With around 10,000 tests using genome-based technology expected to be ordered this year, an article published this week in The New England Journal of Medicine provides guidance on using the technology effectively in clinical practice.
"The technologies that were used for the Human Genome Project are now distilled down to practical tools that clinicians can use to diagnose and, hopefully, treat diseases in patients that they couldn't treat before," co-author Leslie G. Biesecker, M.D., chief of the National Human Genome Research Institute's Medical Genomics and Metabolic Genetics Branch, said in an announcement. His co-author on the NEJM article is Robert C. Green, M.D., of Brigham and Women's Hospital and Harvard Medical School in Boston.
Clinical genome or exome sequencing (CGES) is being used particularly in diagnosing rare childhood diseases.
"It's come much faster and developed more quickly and become more useful clinically than I think any reasonable person would have suggested just 10 years ago," Biesecker said. "At that time, I don't think anybody would have taken you seriously if you had said that in 2014, tens of thousands of patients would be getting clinical genome and exome sequencing."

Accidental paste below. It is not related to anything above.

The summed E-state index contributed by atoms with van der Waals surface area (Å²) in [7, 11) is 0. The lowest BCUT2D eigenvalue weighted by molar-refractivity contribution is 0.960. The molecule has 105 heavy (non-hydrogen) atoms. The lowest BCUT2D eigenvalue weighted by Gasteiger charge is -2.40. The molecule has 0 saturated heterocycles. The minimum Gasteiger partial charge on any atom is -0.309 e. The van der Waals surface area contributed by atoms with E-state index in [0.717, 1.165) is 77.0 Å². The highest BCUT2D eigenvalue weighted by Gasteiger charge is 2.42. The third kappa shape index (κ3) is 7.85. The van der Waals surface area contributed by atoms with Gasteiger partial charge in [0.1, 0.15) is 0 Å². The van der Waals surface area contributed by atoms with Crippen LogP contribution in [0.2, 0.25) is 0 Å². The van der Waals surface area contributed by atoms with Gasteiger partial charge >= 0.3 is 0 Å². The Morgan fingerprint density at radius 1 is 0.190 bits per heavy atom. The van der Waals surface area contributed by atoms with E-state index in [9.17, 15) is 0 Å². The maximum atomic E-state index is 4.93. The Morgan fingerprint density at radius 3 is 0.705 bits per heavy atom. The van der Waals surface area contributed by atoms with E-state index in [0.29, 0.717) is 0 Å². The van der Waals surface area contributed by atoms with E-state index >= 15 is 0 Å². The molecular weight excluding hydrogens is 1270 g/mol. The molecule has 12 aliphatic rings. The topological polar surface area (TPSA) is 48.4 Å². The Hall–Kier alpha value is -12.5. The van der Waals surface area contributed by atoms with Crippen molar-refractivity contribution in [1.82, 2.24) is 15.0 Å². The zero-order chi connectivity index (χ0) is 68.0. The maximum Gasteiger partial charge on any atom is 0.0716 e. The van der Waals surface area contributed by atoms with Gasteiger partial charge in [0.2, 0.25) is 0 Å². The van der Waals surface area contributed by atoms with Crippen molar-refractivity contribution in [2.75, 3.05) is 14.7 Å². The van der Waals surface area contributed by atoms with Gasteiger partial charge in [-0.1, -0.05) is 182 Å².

Despite that new advancement, whole-genome sequencing scanners aren't ready to go mainstream, according to research published in the Journal of the American Medical Association in March. Euan Ashley, an associate professor of medicine and genetics at Stanford University and an author on the study, compared the technology to "an unruly teenager," saying that it would take some "tough love" for such tools to make their way into every doctor's office.
Last month, the National Institutes of Health announced a big data project that seeks to find links among genes, diseases and traits by sifting through mountains of existing data.